IMT initiatives in Africa after the pandemic are therefore expected to have a heightened focus on improving Africa’s capacity for green, low-carbon and sustainable development, via, for example, clean energy, community healthcare, green transport, sustainable water, wildlife protection and low-carbon development projects. A commitment to ESG principles will take center stage in the quest for post-pandemic funding, with access to capital for large industrial projects now likely to contain sustainability requirements.

Healthcare & Life Sciences

The report further shows how Healthcare & Life Sciences companies have faced challenges with drug pipelines prior to COVID-19, outlining that it is not unreasonable to assume that drug makers will face even bigger hurdles to profit from drug pipelines after COVID-19 – and that investor sentiment may sour. The report details how Big Agriculture, on the other hand, is facing the inexorable risk of climate change, with or without COVID-19. That is why investors will focus on growth opportunities in seed innovation, new crop varieties, and precision agriculture, since advancements in these areas will most likely take place among an elite group of agricultural science behemoths.

Further, while some industries and services are forced to shut down, companies in the healthcare and life sciences ambit have been pushed to work even harder, innovate faster, collaborate and be more resilient, all at an unprecedented pace. The increase in the number of legal and regulatory measures arising out of COVID-19, and aimed at combatting its spread, has been truly proportional to the growth of the pandemic. Although the measures affect all industries, many of these have had direct implications for the healthcare and life sciences sectors in Africa.

Consumer Goods & Retail sector (CG&R)

The report also shows how organizations in the Consumer Goods & Retail sector have had to relook consumer psychology and buyer behavior during this crisis, in part because of the global scale of the COVID-19 pandemic and its disruption of our daily routines. The report notes that consumers could now be looking for goods and retail experiences that are comforting, nostalgic, needed and new. The report states that data is needed on the trust consumers have in goods and online retail – especially taking into account how well consumer goods manufacturers and retailers deliver a product mix that assuages anxiety, while serving the desire for novelty amidst stultifying routine. As such, the report notes that the pandemic may redefine what certain consumer segments believe is essential, with hedonism and austere consumerism both finding a voice.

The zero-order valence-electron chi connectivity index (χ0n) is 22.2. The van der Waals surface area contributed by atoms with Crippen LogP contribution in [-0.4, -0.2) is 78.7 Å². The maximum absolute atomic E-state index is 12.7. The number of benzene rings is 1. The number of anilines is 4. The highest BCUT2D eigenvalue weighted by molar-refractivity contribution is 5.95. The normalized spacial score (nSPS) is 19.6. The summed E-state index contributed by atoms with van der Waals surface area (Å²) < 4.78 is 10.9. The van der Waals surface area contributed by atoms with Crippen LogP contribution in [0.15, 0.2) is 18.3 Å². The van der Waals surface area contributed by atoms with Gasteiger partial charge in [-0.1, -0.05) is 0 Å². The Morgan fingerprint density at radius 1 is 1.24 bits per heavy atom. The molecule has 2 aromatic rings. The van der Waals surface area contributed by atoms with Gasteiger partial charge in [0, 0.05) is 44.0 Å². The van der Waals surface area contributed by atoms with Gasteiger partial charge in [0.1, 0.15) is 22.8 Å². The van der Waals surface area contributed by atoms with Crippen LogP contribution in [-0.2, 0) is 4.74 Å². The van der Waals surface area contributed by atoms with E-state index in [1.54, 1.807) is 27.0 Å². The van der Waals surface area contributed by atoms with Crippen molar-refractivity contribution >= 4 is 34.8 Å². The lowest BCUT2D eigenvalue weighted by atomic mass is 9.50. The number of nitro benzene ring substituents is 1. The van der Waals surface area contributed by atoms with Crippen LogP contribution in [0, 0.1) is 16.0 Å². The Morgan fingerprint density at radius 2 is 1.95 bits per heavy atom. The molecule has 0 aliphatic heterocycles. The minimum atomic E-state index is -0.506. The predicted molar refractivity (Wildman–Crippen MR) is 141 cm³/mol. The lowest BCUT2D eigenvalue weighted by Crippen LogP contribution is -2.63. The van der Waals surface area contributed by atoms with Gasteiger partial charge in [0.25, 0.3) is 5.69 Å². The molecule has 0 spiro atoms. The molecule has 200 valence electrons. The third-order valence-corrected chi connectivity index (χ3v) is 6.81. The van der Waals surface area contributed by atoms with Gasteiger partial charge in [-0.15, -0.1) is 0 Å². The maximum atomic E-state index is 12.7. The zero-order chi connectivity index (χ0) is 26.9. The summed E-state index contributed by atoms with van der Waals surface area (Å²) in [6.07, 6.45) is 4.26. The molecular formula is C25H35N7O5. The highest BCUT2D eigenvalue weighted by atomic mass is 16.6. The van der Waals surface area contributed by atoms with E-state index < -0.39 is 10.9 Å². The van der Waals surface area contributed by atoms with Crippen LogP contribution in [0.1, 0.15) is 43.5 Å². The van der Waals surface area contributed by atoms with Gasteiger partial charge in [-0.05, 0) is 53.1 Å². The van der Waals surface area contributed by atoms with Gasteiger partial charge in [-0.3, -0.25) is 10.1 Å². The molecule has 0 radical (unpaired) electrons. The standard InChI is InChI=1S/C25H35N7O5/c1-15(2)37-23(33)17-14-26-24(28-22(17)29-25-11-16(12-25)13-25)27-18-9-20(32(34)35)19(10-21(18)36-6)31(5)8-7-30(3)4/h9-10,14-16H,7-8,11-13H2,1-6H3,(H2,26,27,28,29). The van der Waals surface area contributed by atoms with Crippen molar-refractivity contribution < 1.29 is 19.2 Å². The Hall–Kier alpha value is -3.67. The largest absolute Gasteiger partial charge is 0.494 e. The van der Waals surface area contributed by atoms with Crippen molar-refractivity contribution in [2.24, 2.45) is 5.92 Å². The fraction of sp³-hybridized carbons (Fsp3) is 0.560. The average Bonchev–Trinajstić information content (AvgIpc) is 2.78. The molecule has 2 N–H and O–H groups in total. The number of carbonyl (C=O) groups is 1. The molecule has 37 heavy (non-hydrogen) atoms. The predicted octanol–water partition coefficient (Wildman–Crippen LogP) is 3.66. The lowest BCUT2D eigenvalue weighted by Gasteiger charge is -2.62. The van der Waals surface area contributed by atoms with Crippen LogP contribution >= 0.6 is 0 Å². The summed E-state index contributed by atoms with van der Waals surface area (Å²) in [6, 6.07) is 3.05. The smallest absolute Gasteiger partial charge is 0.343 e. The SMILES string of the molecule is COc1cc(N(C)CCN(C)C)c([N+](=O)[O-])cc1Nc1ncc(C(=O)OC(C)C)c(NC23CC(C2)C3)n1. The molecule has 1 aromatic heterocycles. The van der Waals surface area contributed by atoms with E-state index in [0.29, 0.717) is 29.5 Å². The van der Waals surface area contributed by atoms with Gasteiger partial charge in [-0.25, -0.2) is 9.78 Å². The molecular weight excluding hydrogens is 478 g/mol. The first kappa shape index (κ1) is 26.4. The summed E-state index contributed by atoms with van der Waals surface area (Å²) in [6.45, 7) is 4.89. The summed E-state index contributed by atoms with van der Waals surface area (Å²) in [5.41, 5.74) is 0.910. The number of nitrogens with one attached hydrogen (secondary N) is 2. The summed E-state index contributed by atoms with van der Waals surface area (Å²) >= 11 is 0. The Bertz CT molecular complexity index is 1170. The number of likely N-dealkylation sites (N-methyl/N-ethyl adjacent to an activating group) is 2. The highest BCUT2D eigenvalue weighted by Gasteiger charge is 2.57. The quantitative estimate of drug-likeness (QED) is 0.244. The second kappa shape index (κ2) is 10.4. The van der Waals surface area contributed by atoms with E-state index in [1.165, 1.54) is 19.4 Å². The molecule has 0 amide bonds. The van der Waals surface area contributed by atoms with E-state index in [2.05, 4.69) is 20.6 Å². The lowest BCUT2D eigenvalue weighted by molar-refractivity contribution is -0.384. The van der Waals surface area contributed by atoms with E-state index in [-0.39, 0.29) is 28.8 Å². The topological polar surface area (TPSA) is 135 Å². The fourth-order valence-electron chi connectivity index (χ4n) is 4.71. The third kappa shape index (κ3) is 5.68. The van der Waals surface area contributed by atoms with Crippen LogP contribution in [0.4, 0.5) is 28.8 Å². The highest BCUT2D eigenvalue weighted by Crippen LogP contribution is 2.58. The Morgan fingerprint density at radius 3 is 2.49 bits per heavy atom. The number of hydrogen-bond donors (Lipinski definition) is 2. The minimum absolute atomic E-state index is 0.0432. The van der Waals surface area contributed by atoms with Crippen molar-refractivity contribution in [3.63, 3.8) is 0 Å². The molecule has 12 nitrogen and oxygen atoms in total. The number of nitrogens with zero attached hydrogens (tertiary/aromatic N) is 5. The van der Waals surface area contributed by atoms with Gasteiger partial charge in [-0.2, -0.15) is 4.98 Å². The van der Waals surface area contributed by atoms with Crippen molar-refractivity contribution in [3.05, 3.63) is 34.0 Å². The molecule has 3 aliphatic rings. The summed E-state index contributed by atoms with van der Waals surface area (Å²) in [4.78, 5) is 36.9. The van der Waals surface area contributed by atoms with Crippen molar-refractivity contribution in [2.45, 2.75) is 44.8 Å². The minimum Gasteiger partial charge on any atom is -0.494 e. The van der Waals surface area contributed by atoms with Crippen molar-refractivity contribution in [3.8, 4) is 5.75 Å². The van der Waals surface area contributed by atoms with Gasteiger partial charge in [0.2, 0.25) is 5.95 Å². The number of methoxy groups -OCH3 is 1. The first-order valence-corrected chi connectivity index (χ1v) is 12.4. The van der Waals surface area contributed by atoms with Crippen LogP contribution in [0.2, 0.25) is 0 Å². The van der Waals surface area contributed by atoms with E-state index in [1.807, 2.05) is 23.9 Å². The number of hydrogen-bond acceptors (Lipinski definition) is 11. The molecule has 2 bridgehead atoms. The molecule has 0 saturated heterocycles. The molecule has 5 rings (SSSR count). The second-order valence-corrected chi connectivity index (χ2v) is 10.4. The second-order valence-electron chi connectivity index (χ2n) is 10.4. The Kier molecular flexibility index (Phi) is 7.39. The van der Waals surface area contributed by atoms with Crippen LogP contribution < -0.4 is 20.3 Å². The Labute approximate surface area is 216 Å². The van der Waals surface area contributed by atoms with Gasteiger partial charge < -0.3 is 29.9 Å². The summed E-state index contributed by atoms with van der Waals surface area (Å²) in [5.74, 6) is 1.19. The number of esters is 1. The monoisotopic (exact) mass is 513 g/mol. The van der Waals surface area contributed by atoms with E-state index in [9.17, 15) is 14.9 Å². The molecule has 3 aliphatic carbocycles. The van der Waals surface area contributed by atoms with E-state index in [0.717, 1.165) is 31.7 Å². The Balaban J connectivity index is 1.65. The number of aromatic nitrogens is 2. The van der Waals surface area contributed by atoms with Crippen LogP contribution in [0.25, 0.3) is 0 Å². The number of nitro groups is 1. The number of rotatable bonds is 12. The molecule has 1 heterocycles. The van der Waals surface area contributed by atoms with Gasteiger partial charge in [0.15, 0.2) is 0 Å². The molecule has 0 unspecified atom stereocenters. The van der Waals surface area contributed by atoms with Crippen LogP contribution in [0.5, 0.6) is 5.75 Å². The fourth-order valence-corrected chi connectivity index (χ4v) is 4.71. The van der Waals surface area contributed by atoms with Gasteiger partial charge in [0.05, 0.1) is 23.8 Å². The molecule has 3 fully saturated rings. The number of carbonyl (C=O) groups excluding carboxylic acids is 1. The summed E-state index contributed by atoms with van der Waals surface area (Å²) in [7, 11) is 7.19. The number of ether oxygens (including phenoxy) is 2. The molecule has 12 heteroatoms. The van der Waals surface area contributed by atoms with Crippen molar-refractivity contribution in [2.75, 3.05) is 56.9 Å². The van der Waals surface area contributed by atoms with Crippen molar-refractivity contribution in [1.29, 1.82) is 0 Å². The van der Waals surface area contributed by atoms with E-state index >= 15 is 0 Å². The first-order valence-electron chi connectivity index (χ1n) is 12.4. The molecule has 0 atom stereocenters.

Competition law also became a core focus of the CG&R industry this year. During the pandemic there were innumerable complaints of anti-competitive conduct from customers and consumers across Africa, who expressed concerns over sudden price hikes of healthcare and hygiene products as well as identified essential products. Numerous African competition authorities, aware of the effects of unjustified price hikes and excessive pricing on already vulnerable economies, responded by establishing specialized investigation teams, refocusing existing resources to COVID-19 specific complaints, and introducing new competition regulations. African competition authorities further noted that collaboration between themselves and consumer protection authorities, as well as between competing essential service providers, had been essential to enable countries to adequately respond to the COVID-19 crisis.

Hotels, Resorts & Tourism sector

The report further shows how Hotels, Resorts & Tourism sector could see pandemic-friendly hotels and resorts emerge amidst the devastation of COVID-19, with possible facilities such as sophisticated onsite hospitals, physicians and nurses; outdoor facilities that allow for physical distancing of guests diagnosed with viral infections; gyms designed for physical distancing and/or one-person workouts in sterile gyms; and super food-safe kitchens. Further, tourism may also need to become hyper-local to survive until global travel restrictions relax enough to meaningfully reboot travel.

The pandemic has brought home the importance of ESG concerns – not only environmental – but social and governance issues as well. Businesses in Africa who are prioritizing ESG elements such as energy efficiency, sustainability, carbon footprint, community involvement, workplace health, education, skills development, and governance, for example. Successful organizations will have already embedded sustainability in their strategies and will therefore be able to take advantage of favorable regulatory treatment to improve their competitiveness.

The bottom line is there are very few sectors who have not been affected by the pandemic and those that successfully adapt to the challenges will find many exciting opportunities for growth in 2021 and beyond.


Wildu du Plessis is a partner and head of Baker McKenzie's Banking & Finance Practice Group in Johannesburg. He also acts as the office's Africa Head. Wildu is regularly ranked as one of South Africa's leading banking and finance and capital markets lawyers and is recognized by Chambers Global 2016 and the Legal 500 2016.